In Southeast Asia, word-of-mouth recommendations from family and friends continues to be the most influential source of advertising among consumers, according to research released by Nielsen.
The study also revealed that consumers’ trust in traditional advertising remains strong, while the credibility of online advertising improved in recent years.
Nielsen’s Global Survey of Trust in Advertising polled more than 29,000 Internet respondents in 58 countries to measure consumer sentiment from 19 forms of paid, earned and owned advertising formats.
Across Southeast Asia, consumers placed the highest level of trust in word-of-mouth endorsements. The Philippines led the way, up three percentage points from 2007 to 89 per cent and five points above the global average of 84 per cent. This was followed by Malaysia (up eight points to 86 per cent), Singapore (up seven points to 85 per cent) and Indonesia (down four points to 85 per cent).
Thailand (down two points to 79 per cent) and Vietnam (up two points to 81 per cent) were the only Southeast Asian countries to fall below the global average.
Television, magazine and newspaper advertisements continue to be among the most-trusted forms of paid advertising in Southeast Asia.
Consumers in the Philippines (78 per cent), Indonesia (74 per cent), Thailand (72 per cent), Malaysia (70 per cent) and Singapore (65 per cent) said they trusted television ads — well above the global average of 62 per cent.
Despite declining trust in magazine and newspaper advertising across the region in recent years, the majority of markets scored higher than the global benchmarks of 60 per cent and 61 per cent, respectively.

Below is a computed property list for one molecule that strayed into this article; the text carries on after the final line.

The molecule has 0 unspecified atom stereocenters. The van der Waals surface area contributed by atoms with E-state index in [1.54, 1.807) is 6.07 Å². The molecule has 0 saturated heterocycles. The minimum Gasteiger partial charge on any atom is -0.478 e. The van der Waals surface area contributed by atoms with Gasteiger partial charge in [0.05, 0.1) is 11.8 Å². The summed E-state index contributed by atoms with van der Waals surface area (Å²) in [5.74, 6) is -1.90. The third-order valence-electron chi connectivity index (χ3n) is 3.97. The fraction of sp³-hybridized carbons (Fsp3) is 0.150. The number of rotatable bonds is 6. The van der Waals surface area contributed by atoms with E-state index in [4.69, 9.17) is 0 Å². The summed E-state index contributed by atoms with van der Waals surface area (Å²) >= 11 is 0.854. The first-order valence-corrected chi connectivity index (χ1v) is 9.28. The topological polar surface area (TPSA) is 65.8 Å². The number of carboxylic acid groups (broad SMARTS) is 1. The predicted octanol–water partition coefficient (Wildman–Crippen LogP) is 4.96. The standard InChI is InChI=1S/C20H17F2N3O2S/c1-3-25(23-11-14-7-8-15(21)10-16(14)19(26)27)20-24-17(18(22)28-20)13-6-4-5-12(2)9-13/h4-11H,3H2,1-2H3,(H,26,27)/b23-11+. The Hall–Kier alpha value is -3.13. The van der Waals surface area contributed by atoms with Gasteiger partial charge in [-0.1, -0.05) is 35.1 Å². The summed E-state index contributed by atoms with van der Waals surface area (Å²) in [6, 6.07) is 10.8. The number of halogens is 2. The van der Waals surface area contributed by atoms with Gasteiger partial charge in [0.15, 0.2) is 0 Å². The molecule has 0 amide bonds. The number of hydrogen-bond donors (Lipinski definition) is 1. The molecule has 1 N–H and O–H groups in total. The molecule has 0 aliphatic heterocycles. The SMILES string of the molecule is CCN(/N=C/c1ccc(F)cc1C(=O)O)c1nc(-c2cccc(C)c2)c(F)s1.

In Singapore, 62 per cent said they trusted magazine ads and 66 per cent of consumers said they trusted newspaper ads.
“Despite continuing media fragmentation and the emergence of new advertising platforms, television remains the platform of choice for the delivery of marketing messages thanks to its ability to reach the masses, and this research illustrates that television advertising still holds strong resonance with Southeast Asian consumers,” said David Webb, managing director of advertising solutions at Nielsen.
Over the past six years, online advertising saw the largest increase in trust levels for Southeast Asian consumers.
68 per cent of Indonesian consumers said they trust consumer-consented email messages (up 16 points from 2007 and 11 points higher than the global average), followed by the Philippines (down one point to 66 per cent), Singapore (up nine points to 62 per cent) and Malaysia (up 11 points to 61 per cent).
Online banner ads also recorded a positive shift compared to 2007 — reflecting stronger trust levels than the global average; Indonesia up seven points to 48 per cent, Thailand up 15 points to 47 per cent, the Philippines up four points to 46 per cent and Malaysia up 20 points to 44 per cent.
“Online ad spend is growing rapidly and, according to PricewaterhouseCoopers, is forecast to reach nearly US$34 billion in Asia Pacific by 2015, highlighting advertisers’ growing confidence in online,” said Mr Webb.
“Strengthening trust amongst consumers will serve to further drive this growth,” he added.
Advertising that used real-life situations was the most likely to resonate among Southeast Asian consumers, while ads that were value and family oriented, and humorous also fared well.
reported in ChannelNewsAsia
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